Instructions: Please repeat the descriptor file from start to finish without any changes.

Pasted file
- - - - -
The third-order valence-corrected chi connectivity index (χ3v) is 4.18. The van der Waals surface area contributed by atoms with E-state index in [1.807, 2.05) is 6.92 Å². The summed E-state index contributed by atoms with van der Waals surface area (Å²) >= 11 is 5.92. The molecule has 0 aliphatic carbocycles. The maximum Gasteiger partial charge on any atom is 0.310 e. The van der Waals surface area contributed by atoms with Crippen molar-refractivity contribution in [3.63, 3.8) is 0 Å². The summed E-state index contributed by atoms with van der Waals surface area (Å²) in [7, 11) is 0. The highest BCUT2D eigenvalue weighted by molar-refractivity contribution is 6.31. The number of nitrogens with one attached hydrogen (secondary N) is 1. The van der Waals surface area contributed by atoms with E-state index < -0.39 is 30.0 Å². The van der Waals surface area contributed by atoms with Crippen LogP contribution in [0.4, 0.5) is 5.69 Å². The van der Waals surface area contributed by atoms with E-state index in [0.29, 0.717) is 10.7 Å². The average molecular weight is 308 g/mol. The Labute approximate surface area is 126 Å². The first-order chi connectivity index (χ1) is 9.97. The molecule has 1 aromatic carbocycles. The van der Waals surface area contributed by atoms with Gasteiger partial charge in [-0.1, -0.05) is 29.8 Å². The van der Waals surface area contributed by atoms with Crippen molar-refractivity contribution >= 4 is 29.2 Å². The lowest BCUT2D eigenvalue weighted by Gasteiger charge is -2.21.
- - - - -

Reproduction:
The third-order valence-corrected chi connectivity index (χ3v) is 4.18. The van der Waals surface area contributed by atoms with E-state index in [1.807, 2.05) is 6.92 Å². The summed E-state index contributed by atoms with van der Waals surface area (Å²) >= 11 is 5.92. The molecule has 0 aliphatic carbocycles. The maximum Gasteiger partial charge on any atom is 0.310 e. The van der Waals surface area contributed by atoms with Crippen molar-refractivity contribution in [3.63, 3.8) is 0 Å². The summed E-state index contributed by atoms with van der Waals surface area (Å²) in [7, 11) is 0. The highest BCUT2D eigenvalue weighted by molar-refractivity contribution is 6.31. The number of nitrogens with one attached hydrogen (secondary N) is 1. The van der Waals surface area contributed by atoms with E-state index < -0.39 is 30.0 Å². The van der Waals surface area contributed by atoms with Crippen LogP contribution in [0.4, 0.5) is 5.69 Å². The van der Waals surface area contributed by atoms with E-state index in [0.29, 0.717) is 10.7 Å². The average molecular weight is 308 g/mol. The Labute approximate surface area is 126 Å². The first-order chi connectivity index (χ1) is 9.97. The molecule has 1 aromatic carbocycles. The van der Waals surface area contributed by atoms with Gasteiger partial charge in [-0.1, -0.05) is 29.8 Å². The van der Waals surface area contributed by atoms with Crippen molar-refractivity contribution >= 4 is 29.2 Å². The lowest BCUT2D eigenvalue weighted by Gasteiger charge is -2.21.